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The holiday season is a time for joyous family gatherings, parties and festivities. However, the holidays can be stressful for many people. The high expectations for social gatherings, financial strain, and even having to spend time with family/relatives with whom there may be lingering issues can test our patience, our pocket-books and our self-control.
Every day of our lives, we make assumptions. We assume that the people we encounter regularly will behave in the manner to which we are accustomed. We assume that if we take care of our cars, they will get us to where we want to go. In fact, we need to make assumptions to bring order to our world. But in some parts of our life — such as investing — assumptions can prove dangerous.
The lawyer for Gov. Jan Brewer asked a judge late Friday to block dissident lawmakers from challenging the vote of the majority of their colleagues to expand Medicaid in Arizona.
A Chandler business is taking the plunge into the world of Bitcoin.
A free-market advocacy group claims that the decision by Gov. Jan Brewer to expand the state's Medicaid program will immediately increase the number of people in the program by nearly 90 percent.
What exactly is an “inadequate” health insurance policy? It turns out that the answer to a seemingly innocuous question is key to our health care future, to what happens when Obamacare goes down.
The state's charter schools are demanding more money from taxpayers, to the tune of $135 million a year.
PHOENIX — Attorneys for two “dreamers” want to defend the lower resident tuition they and others pay for community college and sue Attorney General Tom Horne for trying to take it away.
Advocates for Comprehensive Immigration Reform (English translation: amnesty) like to point out that immigrants in the past have flocked to America and made important contributions to our nation. That’s true, but the America of 1913 was different from 2013 in ways that greatly affect the probability that immigrants will become contributing citizens.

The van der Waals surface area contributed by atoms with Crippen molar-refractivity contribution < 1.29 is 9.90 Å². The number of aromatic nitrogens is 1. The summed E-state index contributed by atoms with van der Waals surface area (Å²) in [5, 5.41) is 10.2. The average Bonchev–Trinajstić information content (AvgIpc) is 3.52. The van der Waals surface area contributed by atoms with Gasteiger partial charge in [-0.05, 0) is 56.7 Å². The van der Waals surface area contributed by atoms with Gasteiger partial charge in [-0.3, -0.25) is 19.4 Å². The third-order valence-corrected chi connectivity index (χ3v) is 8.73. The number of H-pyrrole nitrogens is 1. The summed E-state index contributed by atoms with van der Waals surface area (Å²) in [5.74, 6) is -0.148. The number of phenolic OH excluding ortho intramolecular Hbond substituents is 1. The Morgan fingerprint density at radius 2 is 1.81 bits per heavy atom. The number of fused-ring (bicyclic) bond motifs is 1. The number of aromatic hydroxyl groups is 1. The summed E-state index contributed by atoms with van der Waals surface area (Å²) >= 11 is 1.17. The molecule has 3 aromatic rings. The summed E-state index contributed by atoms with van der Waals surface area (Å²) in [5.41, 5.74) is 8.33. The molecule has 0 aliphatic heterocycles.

PHOENIX — A federal judge has tossed out a lawsuit filed against federal officials connected with the botched Fast and Furious program by the parents of slain Border Patrol Agent Brian Terry.
If you were born anywhere from 1982 to 2001, or within a few years of this range, you are considered a “Millennial.” As a member of this group, you share many things — cultural references, familiarity with technology, attitudes toward work and family — with others your age. And if you’re one of the “older” Millennials, you and your peers have something else in common — specifically, you have a good opportunity to launch investment strategies to help you save for the future.
Everybody loves veterans. But it often isn’t easy to be a veteran.
Chandler’s Excise Tax Revenue Obligations ratings recently were all reaffirmed by the three major credit rating agencies.
It's not unusual for your average 77-year-old man to lose some hearing in one ear.
“Gilbert Public Schools portion of my property tax bill is 72 percent of the total bill. NO OVERRIDE. They get enough of my money already.”
PHOENIX — Saying he's just following the law, Attorney General Tom Horne refused Monday to drop his lawsuit against community colleges that offer lower in-state tuition to students who qualify for the federal “deferred action for childhood arrivals” program.
A recent Bloomberg.com report showing college tuition in the U.S. has increased 538 percent since 1985 while medical care rose 286 percent during the same time span may surprise some, but not Chris Ordway. As a college funding adviser for the Phoenix-based non-profit HEFAR Group — an acronym for Higher Education Financial Aid Resources — Ordway works daily with families trying to plan for the high cost of sending their children to college.
The trains are rolling in, tour buses are pulling up and vehicles are moving steadily through the entrance gates of Grand Canyon National Park after Arizona struck a deal with the federal government to reopen the landmark tourist area.
Mesa residents who need more information about what it takes to become a homeowner can attend a free workshop on Oct. 19.
PHOENIX — Federal officials said Thursday they're willing to reopen national parks with state dollars — but only in a way that may make it financially impossible.
Goodwill of Central Arizona will hold four large job fairs this month, including two in the East Valley.
As you’re well aware, a partial government shutdown began Oct. 1. No matter what one’s views are on the political issues that led to this event, it’s probably fair to say that a shutdown is not particularly good news, on many fronts. Although essential services will continue, including Social Security and Medicare payments, other governmental functions will be disrupted, and hundreds of thousands of workers will be furloughed. So, as a citizen, you may well have concerns about the shutdown. But how will the shutdown affect you as an investor?
The smell of grass, the sound of sprinklers and the shade of three large ficus trees have all disappeared from Arthur and Jeananne Pastin’s yard. Instead, barrel cacti, red bird of paradise shrubs and palo verde trees sprout from gray- and brown-flecked granite gravel.
PHOENIX — The state is headed into another financial hole, the combination of already approved tax cuts and required annual spending increases.
PHOENIX — The superintendent of Grand Canyon National Park said Thursday it will not reopen during the government shutdown, even if others come up with the operating cash.